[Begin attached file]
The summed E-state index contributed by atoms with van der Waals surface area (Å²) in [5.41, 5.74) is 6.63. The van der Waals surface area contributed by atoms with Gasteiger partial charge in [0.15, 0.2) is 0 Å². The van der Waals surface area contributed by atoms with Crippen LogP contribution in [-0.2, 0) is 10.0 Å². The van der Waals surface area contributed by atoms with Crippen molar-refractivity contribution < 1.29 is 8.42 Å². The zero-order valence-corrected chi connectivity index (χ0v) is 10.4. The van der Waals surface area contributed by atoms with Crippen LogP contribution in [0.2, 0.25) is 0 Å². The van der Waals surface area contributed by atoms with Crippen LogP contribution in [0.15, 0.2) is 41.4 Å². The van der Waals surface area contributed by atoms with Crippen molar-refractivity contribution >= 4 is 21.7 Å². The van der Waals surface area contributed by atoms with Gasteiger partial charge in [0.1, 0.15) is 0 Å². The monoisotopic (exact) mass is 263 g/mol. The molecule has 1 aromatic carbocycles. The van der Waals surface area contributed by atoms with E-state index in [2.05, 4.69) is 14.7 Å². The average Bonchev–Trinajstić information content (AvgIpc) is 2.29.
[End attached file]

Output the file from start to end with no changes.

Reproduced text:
The summed E-state index contributed by atoms with van der Waals surface area (Å²) in [5.41, 5.74) is 6.63. The van der Waals surface area contributed by atoms with Gasteiger partial charge in [0.15, 0.2) is 0 Å². The van der Waals surface area contributed by atoms with Crippen LogP contribution in [-0.2, 0) is 10.0 Å². The van der Waals surface area contributed by atoms with Crippen molar-refractivity contribution < 1.29 is 8.42 Å². The zero-order valence-corrected chi connectivity index (χ0v) is 10.4. The van der Waals surface area contributed by atoms with Crippen LogP contribution in [0.2, 0.25) is 0 Å². The van der Waals surface area contributed by atoms with Crippen LogP contribution in [0.15, 0.2) is 41.4 Å². The van der Waals surface area contributed by atoms with Crippen molar-refractivity contribution >= 4 is 21.7 Å². The van der Waals surface area contributed by atoms with Gasteiger partial charge in [0.1, 0.15) is 0 Å². The monoisotopic (exact) mass is 263 g/mol. The molecule has 1 aromatic carbocycles. The van der Waals surface area contributed by atoms with E-state index in [2.05, 4.69) is 14.7 Å². The average Bonchev–Trinajstić information content (AvgIpc) is 2.29.